Missouri Pacific Transportation Co. v. Johnson, 197 Ark. 1129, 126 S.W.2d 931 (1939)

April 3, 1939 · Arkansas Supreme Court · 4-5410
197 Ark. 1129, 126 S.W.2d 931

Missouri Pacific Transportation Company v. Johnson.


126 S. W. 2d 931

Opinion delivered April 3, 1930.

*1130Huie & Hwie, House, Moses & Holmes and Eugene R. Warren, for appellant.

Q. W. Lookadoo and J. H. Lookadoo, for appellee.

GtripfiN Smith, €. J.

Appellee’s judgment for $3,000' was rendered on a jury’s verdict finding that suck amount should be paid to compensate personal injuries appellee-sustained when she hoarded appellant’s bus.

The six assignments of errors urged are: (1) That no liability was shown, and therefore a verdict should have been instructed for the defendant. (2) That defendant’s motion for a continuance should have been granted. (3) That the court arbitrarily limited the defendant to thirty minutes within which to produce witnesses for examination, such witnesses or affiants having-executed affidavits to the effect that defendant could not secure a fair trial in Clark county. (4) That the court arbitrarily refused to allow defendant’s attorneys to-examine the jury panel. (5) That defendant was prejudiced by the court’s announcement that “We are going-to finish this trial today or tonight, and you can act accordingly.” (6) That defendant’s supplemental motion, for a new trial should have been granted.

We are of the opinion that there was sufficient evidence to go to the jury on the question of negligence. Assignments 2, 3, -5, and 6 will not be discussed because-the judgment must be reversed on the fourth, assign*1131ment — “Tbe court arbitrarily refused to allow defendant’s attorneys to examine tbe jury panel.”

Tbe bill of exceptions shows tbe following proceedings: ■

“The Court: Gentlemen, are any of you witnesses in this case? (No answer.) The Court: Do you know anything at all about tbe facts in this case? (No answer.) The Court : Have you formed or expressed an opinion as to tbe merits of this case? (No answer.) The Court: Are any of you related by blood or marriage or by any existing contract with tbe plaintiff, Mrs. Earl Johnson, or with tbe defendant, Missouri Pacific Transportation Company? (No answer.) The Court: Gentlemen, have you any bias or prejudice for or against either party? (No answer.) The Court: Is there anything at all in your minds that would binder you in any manner or degree in fairly arriving at a fair and impartial verdict in this case? (No answer.) The Court: Is there any reason at all, if selected on this jury, why you could not do equal justice to either side? (No answer.)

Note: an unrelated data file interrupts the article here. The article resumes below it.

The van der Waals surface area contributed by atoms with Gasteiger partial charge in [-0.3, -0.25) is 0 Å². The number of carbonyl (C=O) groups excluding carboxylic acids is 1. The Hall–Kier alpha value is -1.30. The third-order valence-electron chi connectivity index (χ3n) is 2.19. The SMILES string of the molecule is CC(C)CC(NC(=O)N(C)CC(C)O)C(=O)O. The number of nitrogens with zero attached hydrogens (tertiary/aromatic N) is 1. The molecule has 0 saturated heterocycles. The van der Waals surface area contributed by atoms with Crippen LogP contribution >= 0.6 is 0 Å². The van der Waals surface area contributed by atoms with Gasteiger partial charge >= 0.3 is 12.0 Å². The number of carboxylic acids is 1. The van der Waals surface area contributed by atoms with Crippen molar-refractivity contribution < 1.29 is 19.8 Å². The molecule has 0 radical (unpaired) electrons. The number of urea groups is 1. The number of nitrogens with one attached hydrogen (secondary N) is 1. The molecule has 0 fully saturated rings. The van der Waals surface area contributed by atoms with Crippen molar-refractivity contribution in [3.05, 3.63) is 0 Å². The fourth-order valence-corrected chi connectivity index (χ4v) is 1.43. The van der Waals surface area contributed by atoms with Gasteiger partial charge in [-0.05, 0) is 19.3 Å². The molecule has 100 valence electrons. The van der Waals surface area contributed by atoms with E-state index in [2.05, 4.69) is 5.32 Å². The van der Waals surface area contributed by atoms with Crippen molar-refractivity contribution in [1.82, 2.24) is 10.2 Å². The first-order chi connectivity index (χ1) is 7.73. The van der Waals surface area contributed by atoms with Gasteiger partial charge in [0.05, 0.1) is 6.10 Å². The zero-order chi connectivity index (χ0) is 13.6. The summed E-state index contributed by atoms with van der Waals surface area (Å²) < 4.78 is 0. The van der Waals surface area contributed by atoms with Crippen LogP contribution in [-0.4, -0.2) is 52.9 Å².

“Mr. Huie (one of tbe attorneys for defendant): I would' like tbe privilege of examining each juror, individually. The Court: That will be denied. Tbe court will examine them on any question you want. (Tbe defendant objected to tbe above ruling of tbe court and at tbe time asked that its exceptions be noted of record, which was accordingly done).

‘ ‘ The Court : Do you care to have tbe court ask any questions ? Mr. Huie : Will tbe court ask the jury as a whole, or individually, if they are under any obligation to tbe attorneys for the plaintiff? The Court: This is addressed to each of tbe jury: Are any of you under any obligations to either of the attorneys for tbe plaintiff, Mr. J. H. Lookadoo or Mr. G. W. Lookadoo? (No answer).

“Mr. Huie: I would like to ask if either of tbe attorneys for tbe plaintiff has befriended any one of tbe jurors in such a nature that be would feel more kindly in this case toward rendering a decision in favor of one who bad represented him. The Court: Gentlemen of the jury, is there any personal relation, or has there been, *1132between any of yon and the attorneys for the plaintiff that would cause you to lean or be baised, or-have, a leaning of .mind toward that side of the ease? (Addressing; Mr. Huie): Does that meet it? Mr. Huie : Yes, that is. it in substance. (No answer).. : ■